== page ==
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The regulators have laid out the rules for IMO2020, but the path for ship owners, operators and carriers to complying with the low sulfur limit remains rocky. (Photo by Anton Repponen on Unsplash)
The regulators have laid out the rules for IMO2020, but the path for ship owners, operators and carriers to complying with the low sulfur limit remains rocky. (Photo by Anton Repponen on Unsplash)

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Be sulfur-smart: an update on the rocky path to compliance

Ship owners, operators and carriers must comply with new rules on emissions from 2020. Scrubbers currently dominate discussions. In this latest “sulfur-smart” blog post, we give an update on the scrubber debate, but also shed light on the topic of fuel quality. The lack of standardization on the composition and quality of low-sulfur fuels could lead to downtime of ships – and increased cost.

New rules on ship emissions are coming into force next year. From 2020, the sulfur content of bunker fuels will be reduced to 0.5 percent, compared to 3.5 percent now in most parts of the world. As the January 1, 2020 deadline for adherence to the low sulfur limit looms, ship owners, operators and carriers have three options to comply with #IMO2020:

  • use low-sulfur fuel
  • use scrubbers (exhaust cleaners)
  • use alternative fuels, mainly LNG

What’s with scrubbers

Scrubbers have come under scrutiny as an abatement technology. The main concern is the impact of open-loop scrubbers on the marine environment. Vessels using open-loop scrubbers discharge scrubber wastewater into the sea, whereas closed-loop or hybrid scrubbers allow for temporary storage and later disposal of scrubber wastewater.

In May, the Clean Shipping Alliance 2020 (CSA 2020), the industry association for scrubber manufacturers and users, started a campaign to convince port authorities not to ban the use of open-loop scrubbers within their waters. CSA 2020 has secured written no-objection letters from 20 seaports in Europe, the Americas, Asia and Australia.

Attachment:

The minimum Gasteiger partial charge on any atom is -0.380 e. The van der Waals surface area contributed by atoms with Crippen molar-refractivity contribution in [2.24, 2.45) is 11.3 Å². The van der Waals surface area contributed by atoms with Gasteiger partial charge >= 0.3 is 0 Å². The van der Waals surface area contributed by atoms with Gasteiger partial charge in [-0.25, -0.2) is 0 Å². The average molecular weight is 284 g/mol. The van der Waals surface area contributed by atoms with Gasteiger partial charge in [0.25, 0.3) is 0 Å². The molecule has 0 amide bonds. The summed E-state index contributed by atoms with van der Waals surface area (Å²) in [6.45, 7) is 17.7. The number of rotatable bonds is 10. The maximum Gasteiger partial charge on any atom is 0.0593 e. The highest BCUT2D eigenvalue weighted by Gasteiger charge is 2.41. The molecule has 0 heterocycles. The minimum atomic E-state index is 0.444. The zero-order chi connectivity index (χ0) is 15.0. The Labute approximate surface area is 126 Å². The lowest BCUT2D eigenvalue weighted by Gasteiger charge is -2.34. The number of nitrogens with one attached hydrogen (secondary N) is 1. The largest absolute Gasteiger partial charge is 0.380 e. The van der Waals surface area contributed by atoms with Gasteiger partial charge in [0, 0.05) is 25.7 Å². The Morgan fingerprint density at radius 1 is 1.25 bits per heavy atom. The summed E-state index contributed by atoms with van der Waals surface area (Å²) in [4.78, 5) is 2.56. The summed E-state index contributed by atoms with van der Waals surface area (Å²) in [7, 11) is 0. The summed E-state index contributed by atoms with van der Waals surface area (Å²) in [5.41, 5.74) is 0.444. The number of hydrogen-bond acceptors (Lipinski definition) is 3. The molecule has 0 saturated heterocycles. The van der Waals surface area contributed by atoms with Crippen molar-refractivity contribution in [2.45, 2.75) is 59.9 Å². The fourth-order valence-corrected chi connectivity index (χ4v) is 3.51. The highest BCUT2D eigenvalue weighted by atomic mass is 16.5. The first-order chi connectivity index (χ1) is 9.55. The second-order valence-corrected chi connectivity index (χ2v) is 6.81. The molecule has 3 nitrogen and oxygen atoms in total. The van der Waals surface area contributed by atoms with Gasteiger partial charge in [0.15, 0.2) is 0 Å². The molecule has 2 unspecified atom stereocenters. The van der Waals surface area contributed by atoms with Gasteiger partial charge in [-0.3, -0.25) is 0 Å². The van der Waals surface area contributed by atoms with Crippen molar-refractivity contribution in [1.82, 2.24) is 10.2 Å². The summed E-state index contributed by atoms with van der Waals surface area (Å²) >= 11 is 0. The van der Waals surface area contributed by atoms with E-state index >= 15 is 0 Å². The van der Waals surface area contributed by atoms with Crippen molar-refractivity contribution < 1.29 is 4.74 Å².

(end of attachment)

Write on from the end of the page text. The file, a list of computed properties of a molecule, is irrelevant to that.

Clearly not one of the CSA signatories is the Maritime and Port Authority of Singapore, which earlier banned the use of open-loop scrubbers in its waters, and recently classified residues from scrubber operations as “toxic industrial waste (TIW)”. Under Singapore’s Environmental Public Health Regulations, toxic waste must be handled by a licensed collector. This means that ships wishing to dispose their scrubber residues in Singapore will have to hire a licensed company to collect and dispose the waste material.

The International Maritime Organization (IMO) Sub-Committee on Pollution Prevention and Response (PPR) is already undertaking a review of the 2015 guidelines on scrubbers, also known as exhaust gas cleaning systems (EGCS). The guidelines cover the testing, survey, certification and verification of scrubbers, as well as wastewater discharge standards, and are to be revised by 2020.

A recent IMO guidance mentions that as of March 1, 2020, the carriage of non-compliant fuel oil used by ships, will be prohibited. Would this in effect stop the booming scrubber retrofit market and instead push the ship newbuild industry and refiners to support compliant fuels?

Apart from scrubbers, the ocean freight industry is weighing compliance options and looking into alternative sources of fuel. One alternative is liquefied natural gas (LNG) or clean gas, which leads to negligible sulfur emissions when ignited. Despite project delays and budget overruns, the wave of LNG investments continues, but the LNG bunkering network remains underdeveloped. The other alternative is, of course, low-sulfur fuel. Here, there are concerns over high fuel costs and fuel availability, in the right quality in time.